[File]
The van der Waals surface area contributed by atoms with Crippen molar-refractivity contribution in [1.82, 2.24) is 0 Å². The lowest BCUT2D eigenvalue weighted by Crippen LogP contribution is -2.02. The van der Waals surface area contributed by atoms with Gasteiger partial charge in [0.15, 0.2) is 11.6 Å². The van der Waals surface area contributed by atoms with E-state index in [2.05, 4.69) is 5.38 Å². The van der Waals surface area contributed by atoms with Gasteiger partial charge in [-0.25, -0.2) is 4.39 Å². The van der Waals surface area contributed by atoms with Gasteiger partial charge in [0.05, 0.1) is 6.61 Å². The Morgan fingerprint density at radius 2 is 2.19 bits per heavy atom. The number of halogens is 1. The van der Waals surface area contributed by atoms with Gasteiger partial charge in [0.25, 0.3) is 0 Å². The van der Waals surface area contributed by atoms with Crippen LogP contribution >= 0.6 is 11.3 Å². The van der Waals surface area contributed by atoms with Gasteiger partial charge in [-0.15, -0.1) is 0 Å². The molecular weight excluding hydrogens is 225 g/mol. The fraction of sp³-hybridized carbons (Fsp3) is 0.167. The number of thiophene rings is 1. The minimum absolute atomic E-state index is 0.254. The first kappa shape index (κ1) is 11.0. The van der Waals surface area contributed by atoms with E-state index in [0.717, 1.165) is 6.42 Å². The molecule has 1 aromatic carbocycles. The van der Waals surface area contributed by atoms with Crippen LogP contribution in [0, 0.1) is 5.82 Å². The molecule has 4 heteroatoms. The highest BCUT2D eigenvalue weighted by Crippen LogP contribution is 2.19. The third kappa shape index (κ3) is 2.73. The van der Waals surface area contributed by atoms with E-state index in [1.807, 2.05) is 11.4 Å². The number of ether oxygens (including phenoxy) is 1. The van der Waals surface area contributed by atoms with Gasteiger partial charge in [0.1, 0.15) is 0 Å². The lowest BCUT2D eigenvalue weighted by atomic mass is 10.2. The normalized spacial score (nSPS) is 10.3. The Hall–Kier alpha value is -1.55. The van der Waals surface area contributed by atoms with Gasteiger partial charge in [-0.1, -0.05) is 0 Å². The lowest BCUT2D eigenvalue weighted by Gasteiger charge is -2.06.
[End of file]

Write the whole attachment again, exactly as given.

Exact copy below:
The van der Waals surface area contributed by atoms with Crippen molar-refractivity contribution in [1.82, 2.24) is 0 Å². The lowest BCUT2D eigenvalue weighted by Crippen LogP contribution is -2.02. The van der Waals surface area contributed by atoms with Gasteiger partial charge in [0.15, 0.2) is 11.6 Å². The van der Waals surface area contributed by atoms with E-state index in [2.05, 4.69) is 5.38 Å². The van der Waals surface area contributed by atoms with Gasteiger partial charge in [-0.25, -0.2) is 4.39 Å². The van der Waals surface area contributed by atoms with Gasteiger partial charge in [0.05, 0.1) is 6.61 Å². The Morgan fingerprint density at radius 2 is 2.19 bits per heavy atom. The number of halogens is 1. The van der Waals surface area contributed by atoms with Gasteiger partial charge in [0.25, 0.3) is 0 Å². The van der Waals surface area contributed by atoms with Crippen LogP contribution >= 0.6 is 11.3 Å². The van der Waals surface area contributed by atoms with Gasteiger partial charge in [-0.15, -0.1) is 0 Å². The molecular weight excluding hydrogens is 225 g/mol. The fraction of sp³-hybridized carbons (Fsp3) is 0.167. The number of thiophene rings is 1. The minimum absolute atomic E-state index is 0.254. The first kappa shape index (κ1) is 11.0. The van der Waals surface area contributed by atoms with E-state index in [0.717, 1.165) is 6.42 Å². The molecule has 1 aromatic carbocycles. The van der Waals surface area contributed by atoms with Crippen LogP contribution in [0, 0.1) is 5.82 Å². The molecule has 4 heteroatoms. The highest BCUT2D eigenvalue weighted by Crippen LogP contribution is 2.19. The third kappa shape index (κ3) is 2.73. The van der Waals surface area contributed by atoms with E-state index in [1.807, 2.05) is 11.4 Å². The number of ether oxygens (including phenoxy) is 1. The van der Waals surface area contributed by atoms with Gasteiger partial charge in [0.1, 0.15) is 0 Å². The lowest BCUT2D eigenvalue weighted by atomic mass is 10.2. The normalized spacial score (nSPS) is 10.3. The Hall–Kier alpha value is -1.55. The van der Waals surface area contributed by atoms with Gasteiger partial charge in [-0.1, -0.05) is 0 Å². The lowest BCUT2D eigenvalue weighted by Gasteiger charge is -2.06.